The Substance Abuse and Mental Health Services Administration (SAMHSA), a branch of the U.S. Department of Health and Human Services (HHS), is distributing an additional $4.3 million to organizations across Florida to provide “multifaceted support” for the treatment of opioid use disorder amidst the national opioid epidemic.
The main focus of this round of funding for opioid use disorder treatment is for Medication-Assisted Treatment for Prescription Drug and Opioid Abuse (MAT-PDOA), also known as medically-assisted treatment (MAT). MAT programs provide a highly effective long-term treatment for opioid use disorder. MAT has been show to have lasting impact on brain function, by improving brain function and preventing relapse while simultaneously addressing the root causes of substance abuse through evidence-based behavioral therapies.
So far, SAMHSA has provided $123 million nationally to help healthcare providers and communities combat substance use disorder.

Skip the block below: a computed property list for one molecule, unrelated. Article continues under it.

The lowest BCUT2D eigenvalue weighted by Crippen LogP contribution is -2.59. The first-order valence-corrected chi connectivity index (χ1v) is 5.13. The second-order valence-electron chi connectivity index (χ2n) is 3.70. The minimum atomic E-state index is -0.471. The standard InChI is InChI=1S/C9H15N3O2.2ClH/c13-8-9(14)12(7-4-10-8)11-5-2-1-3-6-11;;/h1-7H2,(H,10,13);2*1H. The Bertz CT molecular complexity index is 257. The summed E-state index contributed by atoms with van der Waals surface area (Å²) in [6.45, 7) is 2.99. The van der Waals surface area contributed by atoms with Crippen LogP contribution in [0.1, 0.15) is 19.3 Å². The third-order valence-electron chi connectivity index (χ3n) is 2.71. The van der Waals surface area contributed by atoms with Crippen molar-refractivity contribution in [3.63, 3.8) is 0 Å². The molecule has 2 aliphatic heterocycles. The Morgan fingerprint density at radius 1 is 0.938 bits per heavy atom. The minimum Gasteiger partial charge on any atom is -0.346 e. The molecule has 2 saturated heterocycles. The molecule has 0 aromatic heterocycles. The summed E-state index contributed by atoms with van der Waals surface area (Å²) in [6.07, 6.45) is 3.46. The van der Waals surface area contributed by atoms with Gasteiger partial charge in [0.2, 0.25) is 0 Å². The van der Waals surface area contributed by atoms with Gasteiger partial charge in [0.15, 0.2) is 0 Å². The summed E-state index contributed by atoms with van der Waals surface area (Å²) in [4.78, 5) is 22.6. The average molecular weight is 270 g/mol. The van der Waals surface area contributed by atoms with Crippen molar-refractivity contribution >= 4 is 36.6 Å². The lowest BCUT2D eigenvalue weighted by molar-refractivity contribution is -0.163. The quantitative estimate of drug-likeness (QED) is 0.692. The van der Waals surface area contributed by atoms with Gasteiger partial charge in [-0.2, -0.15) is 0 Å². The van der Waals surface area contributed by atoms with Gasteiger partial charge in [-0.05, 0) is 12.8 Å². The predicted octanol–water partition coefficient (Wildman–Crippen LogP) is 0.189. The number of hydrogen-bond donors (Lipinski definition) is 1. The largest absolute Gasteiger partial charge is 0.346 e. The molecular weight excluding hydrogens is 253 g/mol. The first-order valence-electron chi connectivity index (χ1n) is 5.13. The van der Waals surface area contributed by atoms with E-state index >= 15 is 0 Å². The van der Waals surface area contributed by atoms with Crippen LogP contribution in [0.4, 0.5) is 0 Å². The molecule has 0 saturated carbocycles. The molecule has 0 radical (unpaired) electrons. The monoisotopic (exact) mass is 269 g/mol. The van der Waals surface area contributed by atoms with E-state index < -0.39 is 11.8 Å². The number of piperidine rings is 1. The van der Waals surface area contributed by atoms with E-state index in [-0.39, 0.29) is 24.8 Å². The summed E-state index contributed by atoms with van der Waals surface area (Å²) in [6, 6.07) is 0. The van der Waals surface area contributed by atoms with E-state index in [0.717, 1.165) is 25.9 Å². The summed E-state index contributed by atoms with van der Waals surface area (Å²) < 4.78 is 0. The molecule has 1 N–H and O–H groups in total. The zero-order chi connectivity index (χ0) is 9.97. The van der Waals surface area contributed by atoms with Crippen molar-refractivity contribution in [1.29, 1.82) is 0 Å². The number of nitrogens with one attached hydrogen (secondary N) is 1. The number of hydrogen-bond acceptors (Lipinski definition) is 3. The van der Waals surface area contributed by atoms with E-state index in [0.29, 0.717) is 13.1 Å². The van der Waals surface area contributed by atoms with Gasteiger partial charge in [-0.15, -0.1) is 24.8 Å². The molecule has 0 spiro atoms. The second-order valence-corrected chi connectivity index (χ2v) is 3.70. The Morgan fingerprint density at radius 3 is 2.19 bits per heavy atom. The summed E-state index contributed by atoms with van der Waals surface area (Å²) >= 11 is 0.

Legacy Healing Center, a SAMHSA-recognized addiction treatment center, says the funding will aid them and other centers in helping Floridians overcome opioid use disorder.
“The disease of addiction metastasizes in isolation. And we are especially vulnerable and susceptible to depression, anxiety, and relapse because of the isolation, because of the quarantine, because of the fear, because of the disconnection. [The COVID-19 pandemic] has had a tremendous impact and it’s affecting everybody,” said David Levin, Chief Clinical Officer and CEO of Legacy Healing Center.
The impact of the COVID-19 pandemic on mental health, substance use disorder, and recovery is still being felt by individuals and communities across the despite. The state remains a hotbed in the opioid epidemic. The state saw a 59 percent uptick in drug overdose deaths from 2019 to 2020, according to preliminary data released in the Project Opioid Tampa Bay report which labeled the drug problem a “the epidemic within the pandemic”.